Let's remember the words of Isaiah so often read at Christmas:

"For to us a child is born,
to us a son is given...
He will reign on David’s throne
and over his kingdom,
establishing and upholding it
with justice and righteousness
from that time on and forever.
The zeal of the Lord Almighty
will accomplish this."
May we be willing to uphold God's justice and righteousness -- especially within His church.


Photo by Madhav on Unsplash

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Priscilla Jebaraj

Priscilla Jebaraj is a journalist living in Delhi, a city she loves for its sense of being rooted in a storied history and rushing forward into an unknown future at the same time. Some of her favourite things: books, travel, books, baking, books, children and did she mention books?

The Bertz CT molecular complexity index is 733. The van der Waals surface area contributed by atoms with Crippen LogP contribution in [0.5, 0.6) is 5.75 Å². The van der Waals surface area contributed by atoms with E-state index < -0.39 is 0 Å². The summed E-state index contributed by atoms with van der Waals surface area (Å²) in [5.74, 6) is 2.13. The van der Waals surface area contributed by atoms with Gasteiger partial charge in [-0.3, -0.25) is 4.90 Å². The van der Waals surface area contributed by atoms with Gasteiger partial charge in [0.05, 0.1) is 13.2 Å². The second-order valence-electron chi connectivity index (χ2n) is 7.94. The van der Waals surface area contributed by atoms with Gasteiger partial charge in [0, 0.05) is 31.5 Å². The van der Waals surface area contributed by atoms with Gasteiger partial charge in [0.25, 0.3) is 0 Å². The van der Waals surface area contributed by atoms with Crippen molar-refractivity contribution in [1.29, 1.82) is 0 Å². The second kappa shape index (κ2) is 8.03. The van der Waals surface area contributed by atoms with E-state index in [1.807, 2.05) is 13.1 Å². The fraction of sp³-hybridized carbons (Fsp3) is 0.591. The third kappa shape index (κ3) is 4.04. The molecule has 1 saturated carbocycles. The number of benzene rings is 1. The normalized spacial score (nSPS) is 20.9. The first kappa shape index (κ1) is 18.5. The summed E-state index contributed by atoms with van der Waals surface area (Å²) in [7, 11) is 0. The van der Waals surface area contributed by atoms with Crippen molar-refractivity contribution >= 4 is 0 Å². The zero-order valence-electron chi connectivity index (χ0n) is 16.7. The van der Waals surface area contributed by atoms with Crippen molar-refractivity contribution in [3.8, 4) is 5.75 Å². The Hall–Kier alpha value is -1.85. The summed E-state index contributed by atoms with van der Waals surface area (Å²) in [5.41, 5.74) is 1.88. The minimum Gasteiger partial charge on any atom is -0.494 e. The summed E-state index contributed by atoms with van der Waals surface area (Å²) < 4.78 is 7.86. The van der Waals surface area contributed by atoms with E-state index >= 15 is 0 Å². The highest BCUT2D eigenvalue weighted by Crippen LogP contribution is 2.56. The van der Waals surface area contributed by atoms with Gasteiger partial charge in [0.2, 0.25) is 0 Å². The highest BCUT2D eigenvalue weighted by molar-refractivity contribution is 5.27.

2 comments on “Good News Wins: A Christmas Reflection on the Moral Failing of Ravi Zacharias”

  1. Very true - I was thinking what lessons for us too - the tarnished messengers? I was reminded that I can talk about authenticity through vulnerability but unless I am accountable to God and the community - I can easily slip too...

    And my failure is not mine alone but impacts those around me more...

  2. I too am devastated at this terrible news. Thank you for writing a compassionate expose on why our trust must always reside in the Lord.